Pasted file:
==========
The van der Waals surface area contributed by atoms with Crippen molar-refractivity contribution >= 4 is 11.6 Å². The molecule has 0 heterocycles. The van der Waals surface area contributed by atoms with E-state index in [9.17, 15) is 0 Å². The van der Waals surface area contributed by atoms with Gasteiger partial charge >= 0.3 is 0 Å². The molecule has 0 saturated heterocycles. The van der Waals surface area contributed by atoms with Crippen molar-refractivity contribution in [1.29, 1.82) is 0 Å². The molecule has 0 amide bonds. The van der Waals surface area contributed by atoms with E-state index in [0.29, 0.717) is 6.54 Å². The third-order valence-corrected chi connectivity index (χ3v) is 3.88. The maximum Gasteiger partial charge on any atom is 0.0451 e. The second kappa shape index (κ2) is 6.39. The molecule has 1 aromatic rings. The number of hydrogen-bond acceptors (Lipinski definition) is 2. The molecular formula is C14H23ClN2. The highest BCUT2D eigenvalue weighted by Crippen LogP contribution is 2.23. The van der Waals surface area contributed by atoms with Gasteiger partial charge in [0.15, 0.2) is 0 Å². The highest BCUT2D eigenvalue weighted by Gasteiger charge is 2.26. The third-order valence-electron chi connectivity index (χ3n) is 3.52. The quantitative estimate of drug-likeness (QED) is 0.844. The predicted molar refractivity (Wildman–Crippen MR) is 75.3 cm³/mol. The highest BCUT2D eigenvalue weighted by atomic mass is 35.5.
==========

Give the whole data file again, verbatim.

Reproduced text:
The van der Waals surface area contributed by atoms with Crippen molar-refractivity contribution >= 4 is 11.6 Å². The molecule has 0 heterocycles. The van der Waals surface area contributed by atoms with E-state index in [9.17, 15) is 0 Å². The van der Waals surface area contributed by atoms with Gasteiger partial charge >= 0.3 is 0 Å². The molecule has 0 saturated heterocycles. The van der Waals surface area contributed by atoms with Crippen molar-refractivity contribution in [1.29, 1.82) is 0 Å². The molecule has 0 amide bonds. The van der Waals surface area contributed by atoms with E-state index in [0.29, 0.717) is 6.54 Å². The third-order valence-corrected chi connectivity index (χ3v) is 3.88. The maximum Gasteiger partial charge on any atom is 0.0451 e. The second kappa shape index (κ2) is 6.39. The molecule has 1 aromatic rings. The number of hydrogen-bond acceptors (Lipinski definition) is 2. The molecular formula is C14H23ClN2. The highest BCUT2D eigenvalue weighted by Crippen LogP contribution is 2.23. The van der Waals surface area contributed by atoms with Gasteiger partial charge in [0.15, 0.2) is 0 Å². The highest BCUT2D eigenvalue weighted by Gasteiger charge is 2.26. The third-order valence-electron chi connectivity index (χ3n) is 3.52. The quantitative estimate of drug-likeness (QED) is 0.844. The predicted molar refractivity (Wildman–Crippen MR) is 75.3 cm³/mol. The highest BCUT2D eigenvalue weighted by atomic mass is 35.5.